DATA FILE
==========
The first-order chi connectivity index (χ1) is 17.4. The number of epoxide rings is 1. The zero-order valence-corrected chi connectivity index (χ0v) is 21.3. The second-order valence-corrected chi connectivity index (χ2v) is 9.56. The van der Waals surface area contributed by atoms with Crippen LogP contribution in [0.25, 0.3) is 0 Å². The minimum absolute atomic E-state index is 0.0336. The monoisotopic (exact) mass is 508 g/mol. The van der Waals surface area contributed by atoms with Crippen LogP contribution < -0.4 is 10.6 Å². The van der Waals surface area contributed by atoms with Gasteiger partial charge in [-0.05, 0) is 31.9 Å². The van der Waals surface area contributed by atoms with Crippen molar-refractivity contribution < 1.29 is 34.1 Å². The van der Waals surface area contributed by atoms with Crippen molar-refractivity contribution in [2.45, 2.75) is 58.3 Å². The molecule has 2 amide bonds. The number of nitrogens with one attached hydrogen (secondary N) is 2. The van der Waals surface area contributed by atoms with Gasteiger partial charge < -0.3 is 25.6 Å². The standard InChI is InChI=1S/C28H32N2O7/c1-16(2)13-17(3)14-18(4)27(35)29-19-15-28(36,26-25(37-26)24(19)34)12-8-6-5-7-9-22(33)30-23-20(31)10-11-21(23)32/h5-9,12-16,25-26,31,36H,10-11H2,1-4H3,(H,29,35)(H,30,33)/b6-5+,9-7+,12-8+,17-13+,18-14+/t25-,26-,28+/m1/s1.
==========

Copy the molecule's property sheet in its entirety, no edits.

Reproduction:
The first-order chi connectivity index (χ1) is 17.4. The number of epoxide rings is 1. The zero-order valence-corrected chi connectivity index (χ0v) is 21.3. The second-order valence-corrected chi connectivity index (χ2v) is 9.56. The van der Waals surface area contributed by atoms with Crippen LogP contribution in [0.25, 0.3) is 0 Å². The minimum absolute atomic E-state index is 0.0336. The monoisotopic (exact) mass is 508 g/mol. The van der Waals surface area contributed by atoms with Crippen LogP contribution < -0.4 is 10.6 Å². The van der Waals surface area contributed by atoms with Gasteiger partial charge in [-0.05, 0) is 31.9 Å². The van der Waals surface area contributed by atoms with Crippen molar-refractivity contribution < 1.29 is 34.1 Å². The van der Waals surface area contributed by atoms with Crippen molar-refractivity contribution in [2.45, 2.75) is 58.3 Å². The molecule has 2 amide bonds. The number of nitrogens with one attached hydrogen (secondary N) is 2. The van der Waals surface area contributed by atoms with Gasteiger partial charge < -0.3 is 25.6 Å². The standard InChI is InChI=1S/C28H32N2O7/c1-16(2)13-17(3)14-18(4)27(35)29-19-15-28(36,26-25(37-26)24(19)34)12-8-6-5-7-9-22(33)30-23-20(31)10-11-21(23)32/h5-9,12-16,25-26,31,36H,10-11H2,1-4H3,(H,29,35)(H,30,33)/b6-5+,9-7+,12-8+,17-13+,18-14+/t25-,26-,28+/m1/s1.